Dot Painting Adventures

Recently I’ve been inspired by the wonderful art of the Australian natives — often called “Aboriginal Art”. The roots of this style actually goes back over 40,000 years to the first people who settled Australia. I’ve created a Pinterest board, where I have been collecting examples of Aboriginal and derivative art:

The methods are simple but the results are spectacular. Using basic shapes, dots, lines and much repetition (such as haloing), you can create wonderful nonobjective art or abstract subjects, such as animals, people, etc. The techniques are also called “Dot Painting” and the style has been adapted worldwide. I’m calling my version “Dot Deco.”

The wonderful portrayals of the native Australian animals was the first thing that attracted me to this style, so I began by trying to portray North American animals using this method. I started with an Armadillo (very Texan), but have explored a few more. Last month I taught a class called “Dreamtime Creatures” based on this.

I did two different versions of a wolf howing at the moon – one with metallics and iridescents. Plus a roadrunner that morphed into a totally imaginary bird. The works are done in acrylic and some of them have dots added using dimensional paint (puff paints.)


I’ve also ventured into abstract florals. I haven’t found any examples of floral art done by native Australian but the subject is something that calls to me. Here are two examples, both done on black backgrounds:  

I am working on more Dot Deco (cats!) and will eventually add these to my Etsy store.

About sharongilesart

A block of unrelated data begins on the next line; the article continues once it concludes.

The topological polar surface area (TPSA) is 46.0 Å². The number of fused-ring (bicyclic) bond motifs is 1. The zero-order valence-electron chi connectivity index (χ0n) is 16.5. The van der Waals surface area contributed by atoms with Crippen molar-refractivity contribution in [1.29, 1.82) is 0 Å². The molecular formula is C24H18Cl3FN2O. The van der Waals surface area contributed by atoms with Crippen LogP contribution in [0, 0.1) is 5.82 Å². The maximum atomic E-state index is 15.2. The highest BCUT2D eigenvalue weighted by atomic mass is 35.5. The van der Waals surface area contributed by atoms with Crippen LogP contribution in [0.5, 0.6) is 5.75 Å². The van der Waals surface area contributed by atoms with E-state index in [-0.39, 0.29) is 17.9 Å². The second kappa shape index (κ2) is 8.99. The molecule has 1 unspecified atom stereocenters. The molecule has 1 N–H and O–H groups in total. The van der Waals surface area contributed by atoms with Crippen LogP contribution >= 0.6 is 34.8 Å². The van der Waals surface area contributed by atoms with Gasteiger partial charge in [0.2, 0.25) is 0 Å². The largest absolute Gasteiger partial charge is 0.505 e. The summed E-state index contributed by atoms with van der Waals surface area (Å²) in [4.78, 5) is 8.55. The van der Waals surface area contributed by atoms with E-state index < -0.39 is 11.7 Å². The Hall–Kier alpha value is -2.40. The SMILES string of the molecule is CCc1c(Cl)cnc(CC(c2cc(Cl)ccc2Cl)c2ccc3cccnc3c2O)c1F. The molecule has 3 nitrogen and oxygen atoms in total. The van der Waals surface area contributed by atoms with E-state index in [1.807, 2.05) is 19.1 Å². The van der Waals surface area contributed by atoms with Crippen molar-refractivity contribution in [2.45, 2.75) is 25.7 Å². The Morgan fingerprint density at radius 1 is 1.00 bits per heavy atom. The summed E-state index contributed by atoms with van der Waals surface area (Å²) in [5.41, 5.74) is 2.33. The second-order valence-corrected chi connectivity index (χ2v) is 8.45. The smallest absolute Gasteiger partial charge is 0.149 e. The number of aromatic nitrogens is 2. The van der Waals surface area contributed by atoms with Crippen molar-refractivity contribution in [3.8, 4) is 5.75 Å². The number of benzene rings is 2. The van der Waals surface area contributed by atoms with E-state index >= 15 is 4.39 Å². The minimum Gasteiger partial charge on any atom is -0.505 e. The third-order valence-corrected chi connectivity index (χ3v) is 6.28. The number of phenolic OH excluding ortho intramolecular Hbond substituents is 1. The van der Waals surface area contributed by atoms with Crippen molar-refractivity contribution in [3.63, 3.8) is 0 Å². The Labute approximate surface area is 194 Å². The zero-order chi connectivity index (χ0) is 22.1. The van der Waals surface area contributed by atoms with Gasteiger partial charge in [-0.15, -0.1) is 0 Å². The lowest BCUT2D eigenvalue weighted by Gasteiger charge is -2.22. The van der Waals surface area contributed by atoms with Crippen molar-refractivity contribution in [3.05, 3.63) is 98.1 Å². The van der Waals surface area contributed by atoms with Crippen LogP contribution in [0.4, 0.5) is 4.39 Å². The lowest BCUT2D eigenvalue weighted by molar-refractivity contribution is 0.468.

A former medical librarian and online researcher, I have always been interested in art. There's two major parts to my life: the artistic side and the techie side. ​ My artistic training includes basic courses in college and local classes with with prominent artists: Cecy Turner, Naomi Brotherton, Maureen Brouillette, etc, Plus numerous workshops with local and nationally-known artists. ​ My art interests include water media, collage, mixed media, marbling and printmaking (usually with a gelli plate.) I've also experimented with oils, encaustics, and pastels. I've taught classes and workshops in my major interests. ​ I've been awarded Signature Status from the Society of Watercolor Artists, Southwestern Watercolor Society, and the Texas & Neighbors Regional Art Exhibition. My artwork has also won numerous awards in local competitions. ​ My artwork has been on exhibit in such venues as the Trinity Arts Guild Gallery, Fort Worth Central Library, UNT Health Science Center Atrium Gallery, Jaycee Park Center for the Arts, the Grapevine Convention and Visitors Center Gallery, Irving Arts Center, the Eisemann Center Gallery, and many others. ​ As a librarian, I was fortunate to be immersed in information technology from the beginning of the digital age. I worked primarily as a database searcher for libraries in the University of Texas System: Southwestern Medical Center and UT Arlington. When the internet age dawned, I taught basic HTML to help people create web pages.Then over time, I replaced coding wth more sophisticated front ends for programming (like Wordpress). ​ I'm currently the webmaster (along with Nancy Friedel) for, a visual arts resource for the North Texas area. The website is devoted to news of art events hosted by nonprofit visual art groups in the North Texas area plus news about local artists. Find out about exhibits, meetings, art instruction, art festivals, and opportunities for artists. You can also subscribe to daily or weekly email newsletters for free. We also have a Facebook page, a Facebook group and a Twitter feed (@artnewsdfw). I am the longtime webmaster for the Irving Art Association. I have also provided web support for the Society of Watercolor Artists in Fort Worth, the Southwestern Watercolor Society in Dallas and Texas Visual Art Association (TVAA) in Dallas.
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